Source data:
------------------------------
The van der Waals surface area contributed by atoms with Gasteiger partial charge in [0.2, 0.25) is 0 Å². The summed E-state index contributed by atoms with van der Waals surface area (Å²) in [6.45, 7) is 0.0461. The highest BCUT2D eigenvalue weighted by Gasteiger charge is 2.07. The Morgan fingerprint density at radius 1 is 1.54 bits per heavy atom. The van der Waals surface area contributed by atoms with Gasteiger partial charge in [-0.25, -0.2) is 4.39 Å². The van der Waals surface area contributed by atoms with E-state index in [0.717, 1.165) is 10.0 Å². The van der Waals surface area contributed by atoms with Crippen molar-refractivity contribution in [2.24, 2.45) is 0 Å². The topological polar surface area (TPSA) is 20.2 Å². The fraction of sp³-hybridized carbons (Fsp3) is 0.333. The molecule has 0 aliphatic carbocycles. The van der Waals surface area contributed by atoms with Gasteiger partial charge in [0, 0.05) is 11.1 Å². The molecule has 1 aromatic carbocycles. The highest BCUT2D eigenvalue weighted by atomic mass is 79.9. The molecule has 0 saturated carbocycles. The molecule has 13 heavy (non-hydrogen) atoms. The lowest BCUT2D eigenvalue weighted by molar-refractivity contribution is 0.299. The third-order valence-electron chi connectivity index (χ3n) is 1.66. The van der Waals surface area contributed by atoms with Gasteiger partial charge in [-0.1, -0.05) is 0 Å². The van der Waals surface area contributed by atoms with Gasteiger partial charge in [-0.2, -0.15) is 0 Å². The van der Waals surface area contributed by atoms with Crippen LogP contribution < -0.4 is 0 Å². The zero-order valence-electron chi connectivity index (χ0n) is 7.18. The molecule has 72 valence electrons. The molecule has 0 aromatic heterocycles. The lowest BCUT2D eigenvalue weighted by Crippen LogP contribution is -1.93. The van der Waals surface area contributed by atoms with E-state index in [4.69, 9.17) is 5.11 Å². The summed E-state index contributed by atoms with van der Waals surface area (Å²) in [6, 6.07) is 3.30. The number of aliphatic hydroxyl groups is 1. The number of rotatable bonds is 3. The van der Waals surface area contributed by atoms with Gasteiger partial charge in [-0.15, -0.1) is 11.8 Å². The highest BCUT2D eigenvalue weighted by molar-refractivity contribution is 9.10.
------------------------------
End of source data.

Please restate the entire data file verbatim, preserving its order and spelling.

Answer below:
The van der Waals surface area contributed by atoms with Gasteiger partial charge in [0.2, 0.25) is 0 Å². The summed E-state index contributed by atoms with van der Waals surface area (Å²) in [6.45, 7) is 0.0461. The highest BCUT2D eigenvalue weighted by Gasteiger charge is 2.07. The Morgan fingerprint density at radius 1 is 1.54 bits per heavy atom. The van der Waals surface area contributed by atoms with Gasteiger partial charge in [-0.25, -0.2) is 4.39 Å². The van der Waals surface area contributed by atoms with E-state index in [0.717, 1.165) is 10.0 Å². The van der Waals surface area contributed by atoms with Crippen molar-refractivity contribution in [2.24, 2.45) is 0 Å². The topological polar surface area (TPSA) is 20.2 Å². The fraction of sp³-hybridized carbons (Fsp3) is 0.333. The molecule has 0 aliphatic carbocycles. The van der Waals surface area contributed by atoms with Gasteiger partial charge in [0, 0.05) is 11.1 Å². The molecule has 1 aromatic carbocycles. The highest BCUT2D eigenvalue weighted by atomic mass is 79.9. The molecule has 0 saturated carbocycles. The molecule has 13 heavy (non-hydrogen) atoms. The lowest BCUT2D eigenvalue weighted by molar-refractivity contribution is 0.299. The third-order valence-electron chi connectivity index (χ3n) is 1.66. The van der Waals surface area contributed by atoms with Gasteiger partial charge in [-0.1, -0.05) is 0 Å². The van der Waals surface area contributed by atoms with Gasteiger partial charge in [-0.2, -0.15) is 0 Å². The van der Waals surface area contributed by atoms with Crippen LogP contribution < -0.4 is 0 Å². The zero-order valence-electron chi connectivity index (χ0n) is 7.18. The molecule has 72 valence electrons. The molecule has 0 aromatic heterocycles. The lowest BCUT2D eigenvalue weighted by Crippen LogP contribution is -1.93. The van der Waals surface area contributed by atoms with E-state index in [4.69, 9.17) is 5.11 Å². The summed E-state index contributed by atoms with van der Waals surface area (Å²) in [6, 6.07) is 3.30. The number of aliphatic hydroxyl groups is 1. The number of rotatable bonds is 3. The van der Waals surface area contributed by atoms with Gasteiger partial charge in [-0.15, -0.1) is 11.8 Å². The highest BCUT2D eigenvalue weighted by molar-refractivity contribution is 9.10.